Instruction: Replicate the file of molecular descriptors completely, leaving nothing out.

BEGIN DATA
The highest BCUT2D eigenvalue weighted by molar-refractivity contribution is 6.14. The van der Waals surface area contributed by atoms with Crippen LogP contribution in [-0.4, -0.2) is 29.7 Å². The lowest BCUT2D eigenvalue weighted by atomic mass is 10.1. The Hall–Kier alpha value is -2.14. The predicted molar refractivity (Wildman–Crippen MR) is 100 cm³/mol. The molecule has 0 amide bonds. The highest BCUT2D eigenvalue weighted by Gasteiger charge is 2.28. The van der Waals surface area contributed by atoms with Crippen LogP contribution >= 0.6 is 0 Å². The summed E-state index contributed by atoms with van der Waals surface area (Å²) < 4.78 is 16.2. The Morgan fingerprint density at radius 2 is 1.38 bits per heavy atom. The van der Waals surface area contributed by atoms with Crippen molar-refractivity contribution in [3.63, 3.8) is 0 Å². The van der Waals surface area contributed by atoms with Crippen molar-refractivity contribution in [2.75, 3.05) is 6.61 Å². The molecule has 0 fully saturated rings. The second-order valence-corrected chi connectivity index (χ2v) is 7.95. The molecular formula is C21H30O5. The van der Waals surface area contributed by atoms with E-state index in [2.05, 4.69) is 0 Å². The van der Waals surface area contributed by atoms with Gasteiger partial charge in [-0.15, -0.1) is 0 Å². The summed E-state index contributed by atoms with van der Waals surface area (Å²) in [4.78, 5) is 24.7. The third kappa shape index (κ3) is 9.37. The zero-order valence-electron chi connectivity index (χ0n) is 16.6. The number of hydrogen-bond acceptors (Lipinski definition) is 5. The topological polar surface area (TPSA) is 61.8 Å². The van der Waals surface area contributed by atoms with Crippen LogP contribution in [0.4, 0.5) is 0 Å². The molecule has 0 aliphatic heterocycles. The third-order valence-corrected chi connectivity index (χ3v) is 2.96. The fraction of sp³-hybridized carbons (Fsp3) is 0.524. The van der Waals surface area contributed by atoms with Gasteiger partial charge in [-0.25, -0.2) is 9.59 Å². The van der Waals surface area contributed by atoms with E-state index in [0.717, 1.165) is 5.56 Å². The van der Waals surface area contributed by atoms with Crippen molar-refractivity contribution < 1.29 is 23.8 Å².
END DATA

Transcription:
The highest BCUT2D eigenvalue weighted by molar-refractivity contribution is 6.14. The van der Waals surface area contributed by atoms with Crippen LogP contribution in [-0.4, -0.2) is 29.7 Å². The lowest BCUT2D eigenvalue weighted by atomic mass is 10.1. The Hall–Kier alpha value is -2.14. The predicted molar refractivity (Wildman–Crippen MR) is 100 cm³/mol. The molecule has 0 amide bonds. The highest BCUT2D eigenvalue weighted by Gasteiger charge is 2.28. The van der Waals surface area contributed by atoms with Crippen LogP contribution >= 0.6 is 0 Å². The summed E-state index contributed by atoms with van der Waals surface area (Å²) < 4.78 is 16.2. The Morgan fingerprint density at radius 2 is 1.38 bits per heavy atom. The van der Waals surface area contributed by atoms with Crippen molar-refractivity contribution in [3.63, 3.8) is 0 Å². The van der Waals surface area contributed by atoms with Crippen molar-refractivity contribution in [2.75, 3.05) is 6.61 Å². The molecule has 0 fully saturated rings. The second-order valence-corrected chi connectivity index (χ2v) is 7.95. The molecular formula is C21H30O5. The van der Waals surface area contributed by atoms with E-state index in [2.05, 4.69) is 0 Å². The van der Waals surface area contributed by atoms with Gasteiger partial charge in [-0.15, -0.1) is 0 Å². The summed E-state index contributed by atoms with van der Waals surface area (Å²) in [4.78, 5) is 24.7. The third kappa shape index (κ3) is 9.37. The zero-order valence-electron chi connectivity index (χ0n) is 16.6. The number of hydrogen-bond acceptors (Lipinski definition) is 5. The topological polar surface area (TPSA) is 61.8 Å². The van der Waals surface area contributed by atoms with Crippen LogP contribution in [0.4, 0.5) is 0 Å². The molecule has 0 aliphatic heterocycles. The third-order valence-corrected chi connectivity index (χ3v) is 2.96. The fraction of sp³-hybridized carbons (Fsp3) is 0.524. The van der Waals surface area contributed by atoms with Gasteiger partial charge in [-0.25, -0.2) is 9.59 Å². The van der Waals surface area contributed by atoms with E-state index in [0.717, 1.165) is 5.56 Å². The van der Waals surface area contributed by atoms with Crippen molar-refractivity contribution < 1.29 is 23.8 Å².